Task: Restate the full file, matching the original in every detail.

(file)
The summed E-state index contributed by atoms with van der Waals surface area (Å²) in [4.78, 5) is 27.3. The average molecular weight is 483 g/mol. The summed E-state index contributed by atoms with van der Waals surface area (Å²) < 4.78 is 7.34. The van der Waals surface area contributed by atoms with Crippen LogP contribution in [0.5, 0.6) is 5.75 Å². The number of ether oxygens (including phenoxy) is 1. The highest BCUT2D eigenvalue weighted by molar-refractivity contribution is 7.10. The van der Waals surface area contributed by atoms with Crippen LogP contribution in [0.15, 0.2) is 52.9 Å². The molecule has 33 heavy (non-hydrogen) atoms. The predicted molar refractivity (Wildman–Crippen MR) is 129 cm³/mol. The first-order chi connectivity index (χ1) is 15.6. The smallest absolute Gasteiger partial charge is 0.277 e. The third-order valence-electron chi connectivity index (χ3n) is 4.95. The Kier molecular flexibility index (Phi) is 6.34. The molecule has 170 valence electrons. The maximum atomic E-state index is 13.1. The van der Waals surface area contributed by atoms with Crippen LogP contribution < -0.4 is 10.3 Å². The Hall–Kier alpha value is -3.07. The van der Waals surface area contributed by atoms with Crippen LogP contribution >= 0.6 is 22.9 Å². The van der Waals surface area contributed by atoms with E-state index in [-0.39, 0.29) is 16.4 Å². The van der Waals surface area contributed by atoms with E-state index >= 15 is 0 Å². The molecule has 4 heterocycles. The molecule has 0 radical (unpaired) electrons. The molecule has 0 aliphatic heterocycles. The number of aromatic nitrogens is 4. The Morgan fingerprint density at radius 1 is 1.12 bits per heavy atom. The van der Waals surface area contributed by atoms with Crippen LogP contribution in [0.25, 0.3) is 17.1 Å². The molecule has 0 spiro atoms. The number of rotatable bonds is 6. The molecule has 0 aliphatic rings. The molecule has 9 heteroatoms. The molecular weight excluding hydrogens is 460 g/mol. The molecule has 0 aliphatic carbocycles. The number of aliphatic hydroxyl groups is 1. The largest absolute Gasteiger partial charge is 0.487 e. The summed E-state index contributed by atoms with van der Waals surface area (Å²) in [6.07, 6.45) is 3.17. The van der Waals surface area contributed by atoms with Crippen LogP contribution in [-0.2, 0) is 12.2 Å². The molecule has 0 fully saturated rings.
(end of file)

The summed E-state index contributed by atoms with van der Waals surface area (Å²) in [4.78, 5) is 27.3. The average molecular weight is 483 g/mol. The summed E-state index contributed by atoms with van der Waals surface area (Å²) < 4.78 is 7.34. The van der Waals surface area contributed by atoms with Crippen LogP contribution in [0.5, 0.6) is 5.75 Å². The number of ether oxygens (including phenoxy) is 1. The highest BCUT2D eigenvalue weighted by molar-refractivity contribution is 7.10. The van der Waals surface area contributed by atoms with Crippen LogP contribution in [0.15, 0.2) is 52.9 Å². The molecule has 33 heavy (non-hydrogen) atoms. The predicted molar refractivity (Wildman–Crippen MR) is 129 cm³/mol. The first-order chi connectivity index (χ1) is 15.6. The smallest absolute Gasteiger partial charge is 0.277 e. The third-order valence-electron chi connectivity index (χ3n) is 4.95. The Kier molecular flexibility index (Phi) is 6.34. The molecule has 170 valence electrons. The maximum atomic E-state index is 13.1. The van der Waals surface area contributed by atoms with Crippen LogP contribution < -0.4 is 10.3 Å². The Hall–Kier alpha value is -3.07. The van der Waals surface area contributed by atoms with Crippen LogP contribution >= 0.6 is 22.9 Å². The van der Waals surface area contributed by atoms with E-state index in [-0.39, 0.29) is 16.4 Å². The van der Waals surface area contributed by atoms with E-state index >= 15 is 0 Å². The molecule has 4 heterocycles. The molecule has 0 radical (unpaired) electrons. The molecule has 0 aliphatic heterocycles. The number of aromatic nitrogens is 4. The Morgan fingerprint density at radius 1 is 1.12 bits per heavy atom. The van der Waals surface area contributed by atoms with Crippen LogP contribution in [0.25, 0.3) is 17.1 Å². The molecule has 0 spiro atoms. The number of rotatable bonds is 6. The molecule has 0 aliphatic rings. The molecule has 9 heteroatoms. The molecular weight excluding hydrogens is 460 g/mol. The molecule has 0 aliphatic carbocycles. The number of aliphatic hydroxyl groups is 1. The largest absolute Gasteiger partial charge is 0.487 e. The summed E-state index contributed by atoms with van der Waals surface area (Å²) in [6.07, 6.45) is 3.17. The van der Waals surface area contributed by atoms with Crippen LogP contribution in [-0.2, 0) is 12.2 Å². The molecule has 0 fully saturated rings.